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Gross motor development - the first 1000 days

Baby Tummy Time

Gross motor development is the process of refinement of all the big muscles of the body. It’s how your baby learns to coordinate his legs, mature his balance and use his body to run, jump, hop and skip.

Gross motor development forms the basis upon which fine motor skills develop. A child first needs to learn to sit up straight and strengthen his shoulders by crawling, climbing and hanging before his hands and fingers can be freed up for more refined and dexterous tasks such as writing, cutting or threading.

Remember, your baby is unique and will develop at his own unique pace 

Starting from newborn, here are some important and exciting gross motor developments you can expect to see as your little one grows.

  • Starting to move his arms and legs.
  • Bringing his feet to his mouth.
  • Rolling from his side to his back.
  • Starting to move his arms more symmetrically to reach for a toy.
  • Holding his head up with more control and for longer periods.
  • Starting to sit with support.
  • Swiping with his arms (e.g. at an object on an activity gym or mobile) while sitting with support or lying on his back.
  • Lifting his head and chest when he is on his stomach and supporting himself on extended arms.
  • Rolling from his stomach to his back.
  • Moving by rocking, rolling, or pivoting when on his stomach.
  • Later sitting supported for long periods.
  • Stamping his feet and jumping up and down when he is held in a standing position.
  • When he is on his stomach, he can push himself up onto his hands and draw up his knees.
  • He can roll from his back to his stomach.
  • He may move from sitting to lying on his stomach.
  • He may creep forward on his tummy.
  • He can balance himself while sitting.
  • He sits and bounces on his buttocks.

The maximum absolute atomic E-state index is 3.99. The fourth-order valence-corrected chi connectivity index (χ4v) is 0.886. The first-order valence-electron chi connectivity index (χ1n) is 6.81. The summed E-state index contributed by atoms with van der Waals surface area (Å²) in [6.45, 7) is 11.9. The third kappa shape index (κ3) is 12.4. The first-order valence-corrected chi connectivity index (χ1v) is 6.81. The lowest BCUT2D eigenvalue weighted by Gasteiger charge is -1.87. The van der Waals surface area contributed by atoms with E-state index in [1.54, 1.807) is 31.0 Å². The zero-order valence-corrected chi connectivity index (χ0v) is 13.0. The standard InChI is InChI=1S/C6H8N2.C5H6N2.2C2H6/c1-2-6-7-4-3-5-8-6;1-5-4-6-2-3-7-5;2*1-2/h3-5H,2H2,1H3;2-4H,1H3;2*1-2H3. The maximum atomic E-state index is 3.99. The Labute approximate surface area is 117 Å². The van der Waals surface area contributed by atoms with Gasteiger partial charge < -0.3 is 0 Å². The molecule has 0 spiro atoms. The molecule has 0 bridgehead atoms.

• He pivots/ turns around while sitting.
  • He can “bum shuffle”.
  • He can reach across his body while sitting.
  • He creeps using his arms first, then his legs as well.
  • He can rock in the crawl position.
  • He can move from lying on his tummy to sitting and back to lying down.
  • He can pull himself into standing from sitting (if you hold his hands).
  • He starts to try and crawl, and will usually go backwards first.
  • He can stay standing for a few seconds by holding onto something, but falls back down to the sitting position.
  • He keeps his feet widely spread apart when standing and pushes his buttocks backwards.
  • He can move from sitting to crawling and back to sitting again.
  • He can stand unsupported and begins to walk.

It’s important to note that babies do not always have the same developmental challenges in their spotlights at the same time. The real measure of your child’s development is how they’re progressing compared to themselves - not anyone else. Remember, your baby is unique and will develop at his own unique pace. A solitary delay or lag is usually nothing to worry about and does not indicate any long-term issues. Watch out for a cluster of issues, especially if the delays are in more than just one area of development as this may need to be investigated.

Spend time with your child and trust your intuition as they develop, taking a keen interest in what they are doing and how they are doing it. If you are concerned about any aspect of your child’s development you can find support from various professionals (paediatricians, therapists and teachers) and be proactive in providing opportunities to help them reach their true potential.

Baby Mom Crawling